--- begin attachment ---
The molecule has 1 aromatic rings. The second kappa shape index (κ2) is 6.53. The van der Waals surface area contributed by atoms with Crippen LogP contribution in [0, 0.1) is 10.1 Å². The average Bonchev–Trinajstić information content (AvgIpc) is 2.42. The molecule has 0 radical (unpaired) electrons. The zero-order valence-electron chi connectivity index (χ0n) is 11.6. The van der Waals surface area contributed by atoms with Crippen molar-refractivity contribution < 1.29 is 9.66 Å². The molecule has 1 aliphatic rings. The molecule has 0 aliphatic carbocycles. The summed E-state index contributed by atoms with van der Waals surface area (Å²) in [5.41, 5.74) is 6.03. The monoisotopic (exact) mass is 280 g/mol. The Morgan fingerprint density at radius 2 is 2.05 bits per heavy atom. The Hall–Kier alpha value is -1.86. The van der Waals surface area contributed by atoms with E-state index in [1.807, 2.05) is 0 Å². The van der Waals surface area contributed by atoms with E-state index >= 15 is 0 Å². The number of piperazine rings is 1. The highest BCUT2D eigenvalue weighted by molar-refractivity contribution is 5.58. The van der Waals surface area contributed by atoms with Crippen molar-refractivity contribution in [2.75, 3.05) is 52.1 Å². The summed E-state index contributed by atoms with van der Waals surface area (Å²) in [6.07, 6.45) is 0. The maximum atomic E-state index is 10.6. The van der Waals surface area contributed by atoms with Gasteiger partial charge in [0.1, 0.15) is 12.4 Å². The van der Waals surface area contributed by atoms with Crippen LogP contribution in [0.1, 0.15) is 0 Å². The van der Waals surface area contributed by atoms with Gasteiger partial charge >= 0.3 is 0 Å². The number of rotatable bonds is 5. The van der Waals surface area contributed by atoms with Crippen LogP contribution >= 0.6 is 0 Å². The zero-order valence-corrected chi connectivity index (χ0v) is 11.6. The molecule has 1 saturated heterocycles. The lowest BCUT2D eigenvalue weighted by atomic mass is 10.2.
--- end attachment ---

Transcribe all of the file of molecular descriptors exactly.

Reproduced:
The molecule has 1 aromatic rings. The second kappa shape index (κ2) is 6.53. The van der Waals surface area contributed by atoms with Crippen LogP contribution in [0, 0.1) is 10.1 Å². The average Bonchev–Trinajstić information content (AvgIpc) is 2.42. The molecule has 0 radical (unpaired) electrons. The zero-order valence-electron chi connectivity index (χ0n) is 11.6. The van der Waals surface area contributed by atoms with Crippen molar-refractivity contribution < 1.29 is 9.66 Å². The molecule has 1 aliphatic rings. The molecule has 0 aliphatic carbocycles. The summed E-state index contributed by atoms with van der Waals surface area (Å²) in [5.41, 5.74) is 6.03. The monoisotopic (exact) mass is 280 g/mol. The Morgan fingerprint density at radius 2 is 2.05 bits per heavy atom. The Hall–Kier alpha value is -1.86. The van der Waals surface area contributed by atoms with E-state index in [1.807, 2.05) is 0 Å². The van der Waals surface area contributed by atoms with E-state index >= 15 is 0 Å². The number of piperazine rings is 1. The highest BCUT2D eigenvalue weighted by molar-refractivity contribution is 5.58. The van der Waals surface area contributed by atoms with Crippen molar-refractivity contribution in [2.75, 3.05) is 52.1 Å². The summed E-state index contributed by atoms with van der Waals surface area (Å²) in [6.07, 6.45) is 0. The maximum atomic E-state index is 10.6. The van der Waals surface area contributed by atoms with Gasteiger partial charge in [0.1, 0.15) is 12.4 Å². The van der Waals surface area contributed by atoms with Crippen LogP contribution in [0.1, 0.15) is 0 Å². The van der Waals surface area contributed by atoms with Gasteiger partial charge >= 0.3 is 0 Å². The number of rotatable bonds is 5. The van der Waals surface area contributed by atoms with Crippen LogP contribution >= 0.6 is 0 Å². The zero-order valence-corrected chi connectivity index (χ0v) is 11.6. The molecule has 1 saturated heterocycles. The lowest BCUT2D eigenvalue weighted by atomic mass is 10.2.